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Fighting for the World’s Students and Educators




A great public school for every child is far out of reach when you look at the schoolhouse from an international perspective. Some 155 million children worldwide have no access to an education, according to the Barometer of Human and Trade Union Rights, an extensive research report released by Education International (EI).

The Barometer provides country-by-country statistics on early childhood education, enrollment rates, and degree of privatization, along with analyses of academic freedom, gender equality, the status of refugee and minority children, and child labor.

“Just as we believe that every student should have access to a great public school, so do our colleagues around the world,” says NEA President Reg Weaver, who began a second term as EI vice president at the organization’s World Congress in Berlin this past July.

“But more than that,” Weaver notes, “we all believe that this access is a basic right.”

Advancing the rights of both students and educators is the monumental task faced by EI, which is made up of 390 organizations representing more than 30 million educators in 170 countries.

EI has taken on many cases of injustice worldwide, including one in Colombia, where teacher activists Raquel Castro and Samuel Morales were jailed in 2004 after witnessing the assassination of three union colleagues. Morales was released earlier this summer; Castro remained jailed in the political wing of the Bogotá Women’s Prison until August. Neither was allowed to leave the country to attend the World Congress as recipients of the Mary Hatwood Futrell Human and Trade Union Rights Award.

Peru, Ethiopia, Mexico, Albania—EI is engaged in campaigns there, as well. In some cases, educators have been arrested, tortured, or even murdered.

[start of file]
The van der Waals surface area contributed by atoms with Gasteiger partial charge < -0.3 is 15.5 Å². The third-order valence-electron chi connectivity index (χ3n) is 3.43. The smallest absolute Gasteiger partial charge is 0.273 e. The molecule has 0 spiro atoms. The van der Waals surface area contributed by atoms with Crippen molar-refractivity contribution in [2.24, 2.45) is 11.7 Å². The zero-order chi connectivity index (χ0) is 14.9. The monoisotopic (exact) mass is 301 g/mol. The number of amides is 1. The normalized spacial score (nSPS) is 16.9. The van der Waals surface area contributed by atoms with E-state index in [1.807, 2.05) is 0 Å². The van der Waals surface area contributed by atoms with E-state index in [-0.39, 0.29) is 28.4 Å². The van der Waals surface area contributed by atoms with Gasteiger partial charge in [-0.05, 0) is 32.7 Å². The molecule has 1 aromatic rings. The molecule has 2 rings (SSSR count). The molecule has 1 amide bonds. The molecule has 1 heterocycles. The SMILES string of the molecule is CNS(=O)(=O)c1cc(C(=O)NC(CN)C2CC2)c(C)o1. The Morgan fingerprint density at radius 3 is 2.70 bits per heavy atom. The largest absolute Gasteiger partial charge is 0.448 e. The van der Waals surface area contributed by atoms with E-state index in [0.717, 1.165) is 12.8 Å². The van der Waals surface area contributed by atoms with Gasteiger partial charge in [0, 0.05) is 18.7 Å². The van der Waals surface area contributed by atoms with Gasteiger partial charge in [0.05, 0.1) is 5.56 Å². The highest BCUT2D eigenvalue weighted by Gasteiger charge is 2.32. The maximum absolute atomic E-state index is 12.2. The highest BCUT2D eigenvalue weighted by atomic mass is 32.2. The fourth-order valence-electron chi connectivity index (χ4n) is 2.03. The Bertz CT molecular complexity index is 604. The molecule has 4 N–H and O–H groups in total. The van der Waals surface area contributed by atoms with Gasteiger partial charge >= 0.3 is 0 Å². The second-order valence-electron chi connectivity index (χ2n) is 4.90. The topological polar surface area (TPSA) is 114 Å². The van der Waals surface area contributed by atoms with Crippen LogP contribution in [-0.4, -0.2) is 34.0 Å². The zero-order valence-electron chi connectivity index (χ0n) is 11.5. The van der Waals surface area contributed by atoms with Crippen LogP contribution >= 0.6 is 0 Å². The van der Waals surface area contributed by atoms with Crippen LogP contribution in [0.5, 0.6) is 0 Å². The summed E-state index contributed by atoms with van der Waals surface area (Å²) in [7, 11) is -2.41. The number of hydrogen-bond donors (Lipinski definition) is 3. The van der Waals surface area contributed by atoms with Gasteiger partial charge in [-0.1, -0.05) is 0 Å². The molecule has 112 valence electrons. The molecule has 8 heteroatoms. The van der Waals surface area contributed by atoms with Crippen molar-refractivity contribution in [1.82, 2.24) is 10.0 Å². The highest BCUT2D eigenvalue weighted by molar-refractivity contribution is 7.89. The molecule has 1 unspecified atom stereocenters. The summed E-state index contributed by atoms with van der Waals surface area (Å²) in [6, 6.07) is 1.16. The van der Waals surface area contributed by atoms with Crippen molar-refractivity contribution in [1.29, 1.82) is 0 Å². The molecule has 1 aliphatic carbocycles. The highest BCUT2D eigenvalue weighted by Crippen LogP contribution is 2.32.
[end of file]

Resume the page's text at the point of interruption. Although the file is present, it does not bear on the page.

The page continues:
In his opening address to the World Congress, EI President Thulas Nxesi, of the South Africa Democratic Teachers’ Union, issued a call for unity and activism. “We are all educators, we are all workers—regardless of any difference in color or creed—and we face common challenges. Where teacher unions do not exist, EI must offer assistance in establishing them. Where unions are weak, we must work cooperatively to strengthen them. Where unions are under attack from governments or vested interests, we must be willing to provide concrete solidarity and support.”

NEA is a founding member of EI and presented the largest delegation, totaling 50, at the World Congress. In addition to being involved in EI initiatives, NEA has development cooperation projects focused on human rights, women’s leadership, and capacity building for education unions in Africa, Asia, and Latin America.

NEA’s work with EI ensures that “a good education is not just a question of luck,” as German President Horst Köhler noted in his speech to the World Congress. “It’s a human right.”

For more, visit the Education International section of nea.org .

RETIREMENT BENEFITS

New Accounting Standards Threaten Bargaining

New accounting standards for retiree health benefits developed by the Governmental Accounting Standards Board (GASB) threaten to change bargaining dynamics and employee-employer relationships. Under the new standards, government agencies and school districts will be asked to report the value of retiree health care benefits promised to active and retired workers. “When the reports are issued, expect sticker shock and knee-jerk attempts to slash benefits or change current workers’ and retirees’ economic packages,” cautions a report from NEA Collective Bargaining and Member Advocacy (NEA CB/MA). For example, some districts might suggest the new standards will force them to divert money from education budgets to pre-fund benefits.